Bedan is named as the deliverer of Israelites in 1 Samuel 12:11. He is not mentioned elsewhere as a judge of Israel. Bp. Patrick and others hypothesis the name to be a contraction of ben Dan (“the son of Dan”) by which they suppose Samson is meant, as the Targum reads. The LXX, Syriac, and Arabic, however, refer to the name as Barak, instead of Bedan; and the two latter versions refer to Samson, instead of Samuel. These readings are adopted by Houbigant, and appear to be genuine, for it is not probable that Samuel would enumerate himself.
Academics have interpreted Samson as a demigod (such as Hercules or Enkidu) enfolded into Jewish religious lore, or as an archetypical folklore hero, among others. These views sometimes interpreted him as a solar deity, popularized by “solar hero” theorists and Biblical scholars alike. The name Delilah may also involve a wordplay with the Hebrew word for night, ‘layla’, which “consumes” the day. Samson bears many similar traits to the Greek Herakles (and the Roman Hercules adaptation), inspired himself partially from the mesopotamian Enkidu tale: Herakles and Samson both battled a Lion bare handed (Lion of Nemea feat), Herakles and Samson both had a favorite primitive blunt weapon (a club for the first, an ass’s jaw for the latter), they were both betrayed by a woman which led them to their ultimate fate (Herakles by Dejanira, while Samson by Delilah). Both heroes, champion of their respective people, die by their own hand: Herakles ends his life on a pyre while Samson makes the Philistine temple collapse upon himself and his enemies.
These views are disputed by traditional and conservative biblical scholars who consider Samson to be a literal historical figure and thus reject any connections to mythological heroes. That Samson was a “solar hero” has been described as “an artificial ingenuity”. Some biblical scholars suggest that Samson’s home tribe of Dan might have been related to the Philistines themselves. “Dan” might be another name for the tribe of Sea Peoples otherwise known as the Denyen, Danuna, or Danaans. If so, then Samson’s origin might be entirely Aegean. These speculations are in stark contrast to the historical depictions expressed in the Bible and are therefore mutually exclusive.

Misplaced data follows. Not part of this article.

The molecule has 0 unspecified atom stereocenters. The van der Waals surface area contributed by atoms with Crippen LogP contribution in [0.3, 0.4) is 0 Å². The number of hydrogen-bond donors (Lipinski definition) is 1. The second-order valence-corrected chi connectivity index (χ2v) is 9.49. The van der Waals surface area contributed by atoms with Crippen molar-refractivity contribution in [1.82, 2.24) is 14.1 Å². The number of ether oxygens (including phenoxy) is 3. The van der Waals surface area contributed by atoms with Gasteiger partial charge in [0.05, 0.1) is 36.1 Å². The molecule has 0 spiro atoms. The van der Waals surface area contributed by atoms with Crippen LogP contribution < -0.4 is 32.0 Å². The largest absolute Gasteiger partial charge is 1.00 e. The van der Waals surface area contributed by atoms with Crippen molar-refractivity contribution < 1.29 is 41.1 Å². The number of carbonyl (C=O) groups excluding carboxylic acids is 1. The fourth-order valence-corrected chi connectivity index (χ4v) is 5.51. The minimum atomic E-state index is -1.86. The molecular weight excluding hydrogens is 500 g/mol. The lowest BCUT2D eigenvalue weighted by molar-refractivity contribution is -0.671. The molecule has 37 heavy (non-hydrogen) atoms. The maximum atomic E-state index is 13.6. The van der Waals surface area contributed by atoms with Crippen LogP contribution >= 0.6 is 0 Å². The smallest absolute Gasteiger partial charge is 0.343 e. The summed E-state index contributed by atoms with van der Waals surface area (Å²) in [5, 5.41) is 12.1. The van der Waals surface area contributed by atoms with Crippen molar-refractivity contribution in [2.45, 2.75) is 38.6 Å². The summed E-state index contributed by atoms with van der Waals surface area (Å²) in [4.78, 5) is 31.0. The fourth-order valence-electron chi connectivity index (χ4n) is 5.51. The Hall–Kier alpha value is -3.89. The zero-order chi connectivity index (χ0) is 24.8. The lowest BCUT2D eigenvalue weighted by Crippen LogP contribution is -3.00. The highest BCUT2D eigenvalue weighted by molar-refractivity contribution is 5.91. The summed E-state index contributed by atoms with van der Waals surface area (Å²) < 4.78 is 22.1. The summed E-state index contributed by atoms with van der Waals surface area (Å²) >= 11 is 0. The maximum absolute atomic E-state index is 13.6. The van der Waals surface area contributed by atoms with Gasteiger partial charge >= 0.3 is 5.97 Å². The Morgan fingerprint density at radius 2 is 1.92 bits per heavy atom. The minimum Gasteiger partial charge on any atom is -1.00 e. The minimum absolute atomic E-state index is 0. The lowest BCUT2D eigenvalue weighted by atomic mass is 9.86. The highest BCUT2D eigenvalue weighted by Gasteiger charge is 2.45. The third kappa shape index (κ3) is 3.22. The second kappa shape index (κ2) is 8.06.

The secrecy around the powerful medieval Order of the Knights Templar, and the speed with which they disappeared over the space of a few years, has led to Knights Templar legends. These range from rumors about their association with the Holy Grail and the Ark of the Covenant, to questions about their association with the Freemasons, to searches for a lost treasure. Speculation about the Templars has increased because of references to them in bestselling books such as The Da Vinci Code and films such as Indiana Jones and the Last Crusade and National Treasure.
Some historians and authors have tried to draw a link from Freemasonry and its many branches to the Templars. This alleged link remains a point of debate. Degrees in the Ancient and Accepted Scottish Rite such as the Knight of Saint Andrew, the Knight of Rose-Croix, and the 32nd Degree in Consistory make reference to a “Masonic Knights Templar” connection, but this is usually dismissed as being ceremonial and not historical fact.
John the Baptist
Saint John the Baptist, who was beheaded, is said also to be the source of Templar idolatry. As ludicrous as this may at first seem, it is commonly known that several bogus John the Baptist heads were around during this time. Could the Templars have possessed one of these heads? It is possible, as the Templars were said to possess many of the religious relics of the time. As supposed Poor Knights of Christ it is quite possible that the head of St. John the Baptist would be an object of devotion and guidance since his feast was to be celebrated by the command of the Templar Rule of Order.
The Head of Jesus Christ